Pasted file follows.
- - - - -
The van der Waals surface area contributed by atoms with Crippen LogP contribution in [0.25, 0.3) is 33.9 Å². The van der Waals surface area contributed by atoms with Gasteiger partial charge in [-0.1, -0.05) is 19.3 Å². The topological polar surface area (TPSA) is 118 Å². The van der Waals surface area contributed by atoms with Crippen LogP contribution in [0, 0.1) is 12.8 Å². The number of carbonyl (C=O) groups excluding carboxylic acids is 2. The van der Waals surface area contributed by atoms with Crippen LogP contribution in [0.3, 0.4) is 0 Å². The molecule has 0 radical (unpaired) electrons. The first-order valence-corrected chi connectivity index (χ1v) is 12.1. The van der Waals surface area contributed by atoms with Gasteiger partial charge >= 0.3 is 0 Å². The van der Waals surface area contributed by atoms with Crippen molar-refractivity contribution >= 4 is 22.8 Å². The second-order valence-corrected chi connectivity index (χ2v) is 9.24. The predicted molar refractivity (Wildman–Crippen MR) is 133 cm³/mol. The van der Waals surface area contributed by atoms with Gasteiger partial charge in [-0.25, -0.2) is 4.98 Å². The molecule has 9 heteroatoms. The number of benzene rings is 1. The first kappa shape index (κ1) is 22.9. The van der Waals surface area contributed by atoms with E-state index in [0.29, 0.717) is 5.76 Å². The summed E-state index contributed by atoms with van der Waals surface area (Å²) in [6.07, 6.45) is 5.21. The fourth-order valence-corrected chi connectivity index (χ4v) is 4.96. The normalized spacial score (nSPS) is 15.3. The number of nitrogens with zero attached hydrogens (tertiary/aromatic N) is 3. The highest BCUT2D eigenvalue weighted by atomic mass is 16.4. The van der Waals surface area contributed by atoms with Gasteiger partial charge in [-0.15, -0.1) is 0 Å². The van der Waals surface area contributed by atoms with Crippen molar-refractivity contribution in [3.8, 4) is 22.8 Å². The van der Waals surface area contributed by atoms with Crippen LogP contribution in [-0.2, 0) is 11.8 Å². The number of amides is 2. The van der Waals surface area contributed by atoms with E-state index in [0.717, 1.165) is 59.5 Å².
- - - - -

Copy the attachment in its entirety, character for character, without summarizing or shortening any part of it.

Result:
The van der Waals surface area contributed by atoms with Crippen LogP contribution in [0.25, 0.3) is 33.9 Å². The van der Waals surface area contributed by atoms with Gasteiger partial charge in [-0.1, -0.05) is 19.3 Å². The topological polar surface area (TPSA) is 118 Å². The van der Waals surface area contributed by atoms with Crippen LogP contribution in [0, 0.1) is 12.8 Å². The number of carbonyl (C=O) groups excluding carboxylic acids is 2. The van der Waals surface area contributed by atoms with Crippen LogP contribution in [0.3, 0.4) is 0 Å². The molecule has 0 radical (unpaired) electrons. The first-order valence-corrected chi connectivity index (χ1v) is 12.1. The van der Waals surface area contributed by atoms with Gasteiger partial charge >= 0.3 is 0 Å². The van der Waals surface area contributed by atoms with Crippen molar-refractivity contribution >= 4 is 22.8 Å². The second-order valence-corrected chi connectivity index (χ2v) is 9.24. The predicted molar refractivity (Wildman–Crippen MR) is 133 cm³/mol. The van der Waals surface area contributed by atoms with Gasteiger partial charge in [-0.25, -0.2) is 4.98 Å². The molecule has 9 heteroatoms. The number of benzene rings is 1. The first kappa shape index (κ1) is 22.9. The van der Waals surface area contributed by atoms with E-state index in [0.29, 0.717) is 5.76 Å². The summed E-state index contributed by atoms with van der Waals surface area (Å²) in [6.07, 6.45) is 5.21. The fourth-order valence-corrected chi connectivity index (χ4v) is 4.96. The normalized spacial score (nSPS) is 15.3. The number of nitrogens with zero attached hydrogens (tertiary/aromatic N) is 3. The highest BCUT2D eigenvalue weighted by atomic mass is 16.4. The van der Waals surface area contributed by atoms with Gasteiger partial charge in [-0.15, -0.1) is 0 Å². The van der Waals surface area contributed by atoms with Crippen molar-refractivity contribution in [3.8, 4) is 22.8 Å². The van der Waals surface area contributed by atoms with Crippen LogP contribution in [-0.2, 0) is 11.8 Å². The number of amides is 2. The van der Waals surface area contributed by atoms with E-state index in [0.717, 1.165) is 59.5 Å².